Vitamin B5 (panthothenic acid), is one of the B-complex vitamins that’s known for a number of positive effects. Since its discovery in 1919, it’s been deemed an essential nutrient. Since the human body cannot produce it, we need to consume it through our diet and through supplementation.

This vitamin is essential when metabolizing carbohydrates, proteins, and fats. When users take a cholinergic supplement stack, they should be consuming additional vitamin B5. This is because it’s a necessary component when synthesizing acetylcholine. It’s also used to produce coenzyme-A.

All B vitamins are water soluble, which means our bodies do not store them. Not only does this vitamin play a role in the breakdown of carbohydrates and fats for energy, but it also helps manufacture red blood cells, as well as stress and sex-related hormones.

This vitamin is found in small quantities across a wide range of foods. You will typically find the highest concentrations in eggs, legumes, whole-grain cereal, yogurt, meat, and avocado. Due to excessive processing, a good portion of vitamin B5 is removed from many natural food sources (particularly in the Western diet).

The Effects of Vitamin B5

As mentioned, vitamin B5 is essential for the synthesis of acetylcholine. It metabolizes choline, allowing acetylcholine to be produced. Our brains use acetylcholine for a number of cognitive processes, including memory encoding, increased neuroplasticity, and increased levels of concentration.

Whenever taking certain nootropics (particularly racetams), it’s recommended that you also take a choline supplement. In terms of vitamin B5, it’s recommended whenever you’re taking a choline supplement. This will allow you to experience the full benefits of your stack.

When you do not consume enough vitamin B5, you may not notice significant changes when taking an acetylcholine precursor. When taking a racetam such as Piracetam, low levels of vitamin B5 could lead to headaches. This occurs because there’s not enough acetylcholine to meet the demands of your neurons.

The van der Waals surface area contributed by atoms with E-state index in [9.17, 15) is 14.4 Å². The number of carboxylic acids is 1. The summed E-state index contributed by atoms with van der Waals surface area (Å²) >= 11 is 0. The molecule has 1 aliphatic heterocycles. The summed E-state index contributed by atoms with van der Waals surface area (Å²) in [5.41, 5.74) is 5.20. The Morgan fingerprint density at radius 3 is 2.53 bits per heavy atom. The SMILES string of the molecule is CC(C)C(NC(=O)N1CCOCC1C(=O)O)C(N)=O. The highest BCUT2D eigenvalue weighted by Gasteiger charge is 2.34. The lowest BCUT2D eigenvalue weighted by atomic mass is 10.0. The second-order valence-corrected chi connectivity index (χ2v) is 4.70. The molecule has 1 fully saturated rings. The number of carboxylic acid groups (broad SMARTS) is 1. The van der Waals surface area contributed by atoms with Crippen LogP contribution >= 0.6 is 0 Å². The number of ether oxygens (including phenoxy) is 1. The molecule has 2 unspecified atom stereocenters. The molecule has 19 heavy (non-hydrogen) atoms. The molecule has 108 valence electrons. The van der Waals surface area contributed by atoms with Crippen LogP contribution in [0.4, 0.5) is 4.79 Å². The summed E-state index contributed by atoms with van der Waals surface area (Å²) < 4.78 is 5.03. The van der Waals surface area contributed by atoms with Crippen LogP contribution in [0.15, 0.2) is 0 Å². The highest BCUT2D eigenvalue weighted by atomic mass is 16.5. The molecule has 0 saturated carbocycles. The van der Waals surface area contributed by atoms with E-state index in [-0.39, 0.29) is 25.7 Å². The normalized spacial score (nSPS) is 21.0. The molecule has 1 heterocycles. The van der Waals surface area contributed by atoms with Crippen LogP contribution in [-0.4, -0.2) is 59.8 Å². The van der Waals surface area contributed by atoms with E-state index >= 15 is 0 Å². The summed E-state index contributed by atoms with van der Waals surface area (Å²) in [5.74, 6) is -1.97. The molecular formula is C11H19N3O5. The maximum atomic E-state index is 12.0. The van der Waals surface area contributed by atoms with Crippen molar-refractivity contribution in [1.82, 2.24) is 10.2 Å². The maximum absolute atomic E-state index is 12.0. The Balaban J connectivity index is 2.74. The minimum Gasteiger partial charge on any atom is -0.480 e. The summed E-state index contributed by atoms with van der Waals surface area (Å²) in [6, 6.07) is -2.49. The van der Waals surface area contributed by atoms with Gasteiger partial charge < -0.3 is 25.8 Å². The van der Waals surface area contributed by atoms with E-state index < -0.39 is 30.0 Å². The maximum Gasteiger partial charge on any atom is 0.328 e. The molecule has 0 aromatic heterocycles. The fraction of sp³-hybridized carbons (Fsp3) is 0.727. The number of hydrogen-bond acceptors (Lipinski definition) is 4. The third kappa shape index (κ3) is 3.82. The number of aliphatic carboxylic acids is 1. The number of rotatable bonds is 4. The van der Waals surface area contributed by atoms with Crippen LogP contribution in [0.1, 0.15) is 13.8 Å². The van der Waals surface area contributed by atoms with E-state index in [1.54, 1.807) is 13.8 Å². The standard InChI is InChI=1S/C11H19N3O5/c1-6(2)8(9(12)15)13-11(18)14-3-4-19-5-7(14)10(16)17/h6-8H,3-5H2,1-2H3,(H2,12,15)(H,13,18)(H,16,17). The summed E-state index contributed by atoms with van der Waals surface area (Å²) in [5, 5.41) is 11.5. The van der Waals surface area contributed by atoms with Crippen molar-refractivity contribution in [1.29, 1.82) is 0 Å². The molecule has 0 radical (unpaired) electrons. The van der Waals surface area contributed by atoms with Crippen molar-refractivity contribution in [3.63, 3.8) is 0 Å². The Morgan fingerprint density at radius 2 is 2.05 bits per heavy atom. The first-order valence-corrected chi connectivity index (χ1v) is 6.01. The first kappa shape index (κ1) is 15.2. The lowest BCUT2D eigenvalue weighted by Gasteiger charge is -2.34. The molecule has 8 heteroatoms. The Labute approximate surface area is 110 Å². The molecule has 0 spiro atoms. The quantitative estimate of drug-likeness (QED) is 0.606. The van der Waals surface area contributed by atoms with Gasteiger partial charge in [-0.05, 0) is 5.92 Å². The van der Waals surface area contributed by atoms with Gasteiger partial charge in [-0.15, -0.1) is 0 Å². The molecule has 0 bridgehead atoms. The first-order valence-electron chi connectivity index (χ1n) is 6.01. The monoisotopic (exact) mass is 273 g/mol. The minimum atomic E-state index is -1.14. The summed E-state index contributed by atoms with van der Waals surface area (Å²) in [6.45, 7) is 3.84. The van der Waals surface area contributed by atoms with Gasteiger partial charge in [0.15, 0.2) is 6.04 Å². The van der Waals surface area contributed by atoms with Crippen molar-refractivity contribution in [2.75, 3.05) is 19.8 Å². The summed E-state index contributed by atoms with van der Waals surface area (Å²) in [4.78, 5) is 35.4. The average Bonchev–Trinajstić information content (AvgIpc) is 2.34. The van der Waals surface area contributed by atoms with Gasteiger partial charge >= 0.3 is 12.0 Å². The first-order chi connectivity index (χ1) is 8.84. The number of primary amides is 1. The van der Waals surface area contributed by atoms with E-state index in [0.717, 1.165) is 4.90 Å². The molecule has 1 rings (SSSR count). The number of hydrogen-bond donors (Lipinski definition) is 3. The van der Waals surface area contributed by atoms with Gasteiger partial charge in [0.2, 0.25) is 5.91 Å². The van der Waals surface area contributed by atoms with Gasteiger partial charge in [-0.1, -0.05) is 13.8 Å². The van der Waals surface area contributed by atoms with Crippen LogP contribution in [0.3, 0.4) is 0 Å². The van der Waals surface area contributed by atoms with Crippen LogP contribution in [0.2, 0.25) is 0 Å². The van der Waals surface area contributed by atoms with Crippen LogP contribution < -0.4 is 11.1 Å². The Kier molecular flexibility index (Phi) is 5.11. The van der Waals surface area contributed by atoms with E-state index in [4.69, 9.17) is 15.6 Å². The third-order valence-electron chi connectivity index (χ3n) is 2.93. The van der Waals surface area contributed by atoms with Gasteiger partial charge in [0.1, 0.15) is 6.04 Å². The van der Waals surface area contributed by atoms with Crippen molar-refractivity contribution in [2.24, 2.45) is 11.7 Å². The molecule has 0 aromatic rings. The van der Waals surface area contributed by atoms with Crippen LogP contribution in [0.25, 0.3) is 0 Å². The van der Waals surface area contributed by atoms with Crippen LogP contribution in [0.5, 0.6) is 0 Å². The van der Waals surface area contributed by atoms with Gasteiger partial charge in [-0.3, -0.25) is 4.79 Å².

Although vitamin B5 is known for its effects on acetylcholine, it is involved in a number of other important effects as well. When in its CoA form, vitamin B5 helps extract energy from starches, sugars, and fats. Athletes tend to have higher levels of vitamin B5, which is more than likely due to sustained energy,

Vitamins B5 is also used to create fat, since cholesterol, fatty acids, and sphingosine all depend on this vitamin for their synthesis. Basically, this supplement contributes to the chemical structure of fat. In specific situations, vitamin B5 also helps modify the function and shape of proteins.

The Benefits of Vitamin B5

When adding vitamin B5 to your stack, you can create a wide variety of benefits. This is especially the case when taking cholinergic compounds, such as choline supplements and racetams. When you take vitamin B5 you can help increase levels of focus, improve your memory, and reduce brain fog.

When acetylcholine levels are increased (with the help of vitamin B5), your brain becomes more plastic. This means that new connections are made and adapted. Since the aging population tends to have lower levels of acetylcholine, vitamin B5 is beneficial for elderly individuals.